• Green wants to force state Department of Corrections (DOC) and jail officials to check the immigration status of everyone (unless he plans to profile) charged with a felony or drunk driving in the state. But, as it happens, the DOC already verifies the legal status of all inmates and reports undocumented immigrants to federal authorities.
  • Green wants to work to eliminate local ordinances that prevent public employees from investigating immigration status, which were designed to develop trust between immigrants and local authorities. This proposal is particularly dangerous politically because it amounts to the state usurping local control, which is a major reason the various versions of TABOR were shot down in the Republican legislature over the past few years.
So it's clear the Green campaign is desperately looking for something to get its base to the polls in a year when Republican voter enthusiasm is at a low point across the country.

But, in the end, the issue of immigration will go the way of HSAs and school vouchers for GOP voters -- noteworthy, but not overly exciting.

Tuesday, October 10, 2006

Doyle Favors Campaign Donor John Menard

That's the headline Governor Doyle could expect from Congressman Green, the RPW, and the Journal Sentinel if Menards was given special preference by the DNR in its attempt to build on protected wetlands.

After all, the headline fits right in line with the incessant GOP allegations and JS scrutiny over every penny the Doyle campaign has received in donations over the years.

In the case of Menards, the DNR treated the company like anyone else who wants to build on protected wetlands -- that is, it scrutinized the move.

Surely the $10,000 John Menard donated to Doyle's campaign over the past three years, the legal limit for an individual under state law, and the other $10,000 Menard donated to Doyle prior to this election cycle -- some of it before Doyle was elected governor -- would've been brought into question if the DNR treated Menards differently the other companies in the state.

Of course, that didn't stop Green and the RPW, who can't seem to make up their minds in their press release hysteria, this time swinging at Doyle for not demanding the DNR grant special preference to a major campaign donor.

I guess Governor Doyle has more integrity than the GOP thought.

Side-Note: As for the Wisconsin DNR working with Menards, according to the JS this morning, the company has applied for 35 wetlands permits with the state over the last thirty years -- the DNR has granted 30 of them, and the other 5 were withdrawn by the company.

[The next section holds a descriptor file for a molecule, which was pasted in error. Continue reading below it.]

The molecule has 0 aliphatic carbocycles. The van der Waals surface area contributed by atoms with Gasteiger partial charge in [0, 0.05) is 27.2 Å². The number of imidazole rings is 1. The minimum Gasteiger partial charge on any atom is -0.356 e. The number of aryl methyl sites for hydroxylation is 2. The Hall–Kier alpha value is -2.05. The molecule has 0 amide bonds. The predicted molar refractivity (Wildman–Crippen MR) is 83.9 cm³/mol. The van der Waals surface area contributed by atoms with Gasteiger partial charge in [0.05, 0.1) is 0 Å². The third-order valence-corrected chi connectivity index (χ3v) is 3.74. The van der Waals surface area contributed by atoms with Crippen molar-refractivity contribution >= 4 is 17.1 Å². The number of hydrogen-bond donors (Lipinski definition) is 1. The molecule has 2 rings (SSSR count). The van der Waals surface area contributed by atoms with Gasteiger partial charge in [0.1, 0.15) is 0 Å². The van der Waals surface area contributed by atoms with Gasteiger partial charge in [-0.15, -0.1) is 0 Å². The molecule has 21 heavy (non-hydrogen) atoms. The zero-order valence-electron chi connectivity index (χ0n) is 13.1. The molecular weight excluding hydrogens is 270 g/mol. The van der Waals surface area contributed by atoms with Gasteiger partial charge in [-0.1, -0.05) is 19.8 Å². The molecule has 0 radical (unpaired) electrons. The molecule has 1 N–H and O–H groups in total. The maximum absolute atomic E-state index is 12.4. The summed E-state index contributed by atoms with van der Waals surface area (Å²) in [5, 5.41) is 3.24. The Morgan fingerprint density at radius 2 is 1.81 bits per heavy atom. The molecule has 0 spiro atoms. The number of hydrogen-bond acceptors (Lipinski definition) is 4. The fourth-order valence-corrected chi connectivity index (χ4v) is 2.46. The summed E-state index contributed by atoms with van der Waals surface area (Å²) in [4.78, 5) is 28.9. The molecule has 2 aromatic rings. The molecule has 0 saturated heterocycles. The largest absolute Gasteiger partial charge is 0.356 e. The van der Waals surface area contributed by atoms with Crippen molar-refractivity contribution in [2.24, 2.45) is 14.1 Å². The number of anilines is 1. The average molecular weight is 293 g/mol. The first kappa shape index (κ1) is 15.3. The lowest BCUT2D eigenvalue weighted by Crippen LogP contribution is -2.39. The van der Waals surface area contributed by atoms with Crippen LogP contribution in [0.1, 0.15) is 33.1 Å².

And here's John Menard's statement on the matter: "Governor Doyle has worked very well with Menards and myself over the years, helping us grow in Wisconsin. All of us at Menards appreciate the substantial assistance we have received from the Department of Transportation and the Department of Commerce under his administration."

Monday, October 09, 2006

Mark Green's Immigrant Experience

Recently, Mark Green has tried to make immigration -- specifically undocumented immigration -- an issue in the gubernatorial race.

A new baseless Green attack ad (which the Journal Sentinel dismantles here) alleges that Doyle is soft on undocumented immigration. And Green has frequently used the fact that he is the son of immigrants to claim special insight into the issue.

Here's Green's standard line on the topic from a May press release: "As the son of immigrants, I strongly support legal immigration. America is and always will be a nation of immigrants who come here in search of a better life. My family is proof positive of just that. But as we welcome newcomers with open arms, we also must demand that our laws are respected."

So what was Green's immigrant experience like?

According to the JS:
It was the second time in the United States for [Mark Green's] parents, Jeremy and Elizabeth. The two had met in Elizabeth's native England, where she was a nurse and Jeremy a doctor. Their first stop in the states was in Boston, where Mark was born in 1960, when his father was working at the old Boston City Hospital.